In October 2020, former president Barack Obama released an adapted excerpt from his memoir “A Promised Land” in The New Yorker titled “A President Looks Back On His Toughest Fight” — which delves into one of his most enduring battles to reform the severed American healthcare system through the passage of the Affordable Care Act (ACA). Facing a divided political landscape, Obama traces his political battle towards a more unified and accessible healthcare system for Americans regardless of income, class, gender, age, or race — an issue close to his personal life. After experiencing the death of his mother, Ann Durham, to ovarian cancer partly due to insurance companies refusing to pay for certain treatment options, Obama describes his personal stake in ensuring that illness in America does not equate to depletion of financial resources and inaccessible medical treatment.
In previous speeches, both Barack and Michelle Obama ’85 have alluded to president Obama’s mother and her struggles with health insurance companies in 1995. During his appearance with Republican rival John McCain in the 2008 debate in Nashville, Obama referenced his mother’s illness by saying, “In a country as wealthy as ours, for us to have people going bankrupt because they can’t pay their medical bills — for my mother to die at the age of 53 and have to spend the last months of her life in the hospital room arguing with insurance companies because they’re saying that this may be a pre-existing condition and they don’t have to pay for her treatment, there’s something fundamentally wrong about that.”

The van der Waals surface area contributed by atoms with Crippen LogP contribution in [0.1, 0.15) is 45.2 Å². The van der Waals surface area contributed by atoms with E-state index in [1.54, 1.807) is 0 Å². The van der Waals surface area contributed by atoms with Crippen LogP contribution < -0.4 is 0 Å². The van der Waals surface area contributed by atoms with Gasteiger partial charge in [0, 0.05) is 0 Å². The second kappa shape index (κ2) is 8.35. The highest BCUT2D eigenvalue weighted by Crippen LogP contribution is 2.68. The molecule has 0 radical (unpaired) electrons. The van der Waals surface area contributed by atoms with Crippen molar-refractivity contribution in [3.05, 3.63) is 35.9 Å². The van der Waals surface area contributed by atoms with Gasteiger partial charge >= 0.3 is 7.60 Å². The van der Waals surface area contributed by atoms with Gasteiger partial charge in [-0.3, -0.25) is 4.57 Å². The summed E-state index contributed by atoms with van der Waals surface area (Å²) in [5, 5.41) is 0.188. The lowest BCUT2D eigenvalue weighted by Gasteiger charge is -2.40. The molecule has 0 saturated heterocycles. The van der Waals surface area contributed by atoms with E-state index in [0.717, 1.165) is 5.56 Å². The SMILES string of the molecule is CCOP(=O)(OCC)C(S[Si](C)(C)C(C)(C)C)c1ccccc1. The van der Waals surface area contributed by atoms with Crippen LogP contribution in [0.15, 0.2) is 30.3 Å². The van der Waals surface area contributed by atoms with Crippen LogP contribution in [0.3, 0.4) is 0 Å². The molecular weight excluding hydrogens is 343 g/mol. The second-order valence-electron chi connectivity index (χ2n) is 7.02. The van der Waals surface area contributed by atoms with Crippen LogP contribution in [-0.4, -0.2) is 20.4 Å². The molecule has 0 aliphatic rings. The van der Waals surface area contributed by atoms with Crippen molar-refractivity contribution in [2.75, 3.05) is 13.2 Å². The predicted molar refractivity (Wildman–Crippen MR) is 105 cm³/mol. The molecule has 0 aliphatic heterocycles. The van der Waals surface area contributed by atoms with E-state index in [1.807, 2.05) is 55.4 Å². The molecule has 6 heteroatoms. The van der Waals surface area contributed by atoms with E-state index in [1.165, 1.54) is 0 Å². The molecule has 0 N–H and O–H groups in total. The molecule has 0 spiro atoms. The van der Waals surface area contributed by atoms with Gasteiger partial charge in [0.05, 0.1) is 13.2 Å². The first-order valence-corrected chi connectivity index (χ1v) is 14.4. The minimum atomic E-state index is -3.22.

He weaves this anecdotal experience into a discussion of the American healthcare system and its shortcomings, reminding readers of the lives that are affected by political decisions. And, much like his description of his mother’s illness, Obama’s words in this excerpt from “A Promised Land” are not linear nor predictable; they’re natural and thoughtful — deliberate, even — as he wrestles and makes amends with his presidential journey on paper. His prose is intentional and imbued with a refreshing honesty as he grapples with his goals surrounding healthcare, unpacks specific opponents’ perspectives, and understands the origin of his drive to reform healthcare in America. Obama’s voice is poised and prideful, but also humble, as he outlines the many advances he made with a Republican-dominated leadership. His approach in this excerpt is not to lay out or impose thoughts on readers, but rather to question his assumptions and intentions and how tightly woven politics was in every decision.